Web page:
Wednesday, May 26, 2010

May revivals: Memorial Day weekend edition

Hey all, Mike here with what to catch revival-wise, for the Memorial Day weekend. Options beyond Sex and The City 2 (the first was a major disappointment to a fan like me, and this doesn't look like an upgrade) and Prince of Persia (the trailer/commercials make this look like shit). When I wrote last time that I didn't have any reason to post more than a few films for May, I should have looked at this upcoming weekend a lot closer, because WOW, look at the choices.

Mostly comedies, with two exceptions, that are playing at the Walter Reade at Lincoln Center. Comedies from across the ages, or something like that. Now none of them are available to see like a double feature for one price. The Walter Reade does offer a pass to see as many pictures as you like this weekend, but it's only cost effective if you go for at least 5 films. I've posted 9 comedies, to give you an idea that it's worth it, even if you/we/ different we(s) only catch one. In fact, the first one is the comedy I want to see most on this list:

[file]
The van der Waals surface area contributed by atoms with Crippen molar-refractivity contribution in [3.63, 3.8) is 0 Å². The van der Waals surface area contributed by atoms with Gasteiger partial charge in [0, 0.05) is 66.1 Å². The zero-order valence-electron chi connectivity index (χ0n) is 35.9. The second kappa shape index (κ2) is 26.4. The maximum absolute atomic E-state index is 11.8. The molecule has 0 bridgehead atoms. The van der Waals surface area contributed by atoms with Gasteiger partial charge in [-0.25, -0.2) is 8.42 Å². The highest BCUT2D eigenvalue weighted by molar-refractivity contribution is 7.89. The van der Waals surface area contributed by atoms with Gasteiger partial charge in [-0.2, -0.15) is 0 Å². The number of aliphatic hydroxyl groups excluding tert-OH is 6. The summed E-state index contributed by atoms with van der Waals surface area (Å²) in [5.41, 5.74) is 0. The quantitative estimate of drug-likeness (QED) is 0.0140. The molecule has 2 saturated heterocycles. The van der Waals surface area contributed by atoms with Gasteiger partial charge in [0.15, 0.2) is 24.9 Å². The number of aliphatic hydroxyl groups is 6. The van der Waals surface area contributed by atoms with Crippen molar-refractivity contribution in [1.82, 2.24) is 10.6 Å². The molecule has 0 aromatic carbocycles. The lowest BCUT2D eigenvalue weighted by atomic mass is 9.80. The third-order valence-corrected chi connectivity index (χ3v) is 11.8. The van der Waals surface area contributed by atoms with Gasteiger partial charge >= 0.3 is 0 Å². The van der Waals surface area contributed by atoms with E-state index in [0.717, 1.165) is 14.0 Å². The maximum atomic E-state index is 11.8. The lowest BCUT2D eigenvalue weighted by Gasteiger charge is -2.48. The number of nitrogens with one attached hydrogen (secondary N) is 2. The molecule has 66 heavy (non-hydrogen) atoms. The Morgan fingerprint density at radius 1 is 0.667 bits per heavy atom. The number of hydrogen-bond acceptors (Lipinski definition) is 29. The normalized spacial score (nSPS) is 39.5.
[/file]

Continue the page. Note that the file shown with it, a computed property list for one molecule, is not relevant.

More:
ARSENIC AND OLD LACE- Fri May 28 at 5:15- Walter Reade at Lincoln Center- This is one of my favorite comedies. Not the best in this weekend series, but my favorite. Thanks to that late unlamented form of home video known as CED Disc from RCA, this was my introduction to both Cary Grant and Frank Capra. I almost wore that disc down, along with other films, but that's for another time.

Despite the play having been done to death in community theater, this Capra comedy is still gold to me. Grant plays a man who comes home to find his beloved aunts are serial killers, who thoughtfully kill lonely old men, and then bury them in the basement with the aid of the uncle who thinks he's Teddy Roosevelt. It's a good thing his serial killer brother returns home on the same night; looking like Boris Karloff and accompanied by his "doctor" who looks like Peter Lorre and is played by Lorre.

Grant thought it was his weakest, most over the top performance. History has been quite kind, disagreeing with Cary. Pitch perfect cast and production. If I had to see only one comedy in this weekend, this would be the one, and not just for sentimental reasons. It is available on DVD, but only in a no-frills version put out by Warner Bros over 8 years ago, give or take. So Netflix may not necessarily come through for you right away. Catch this.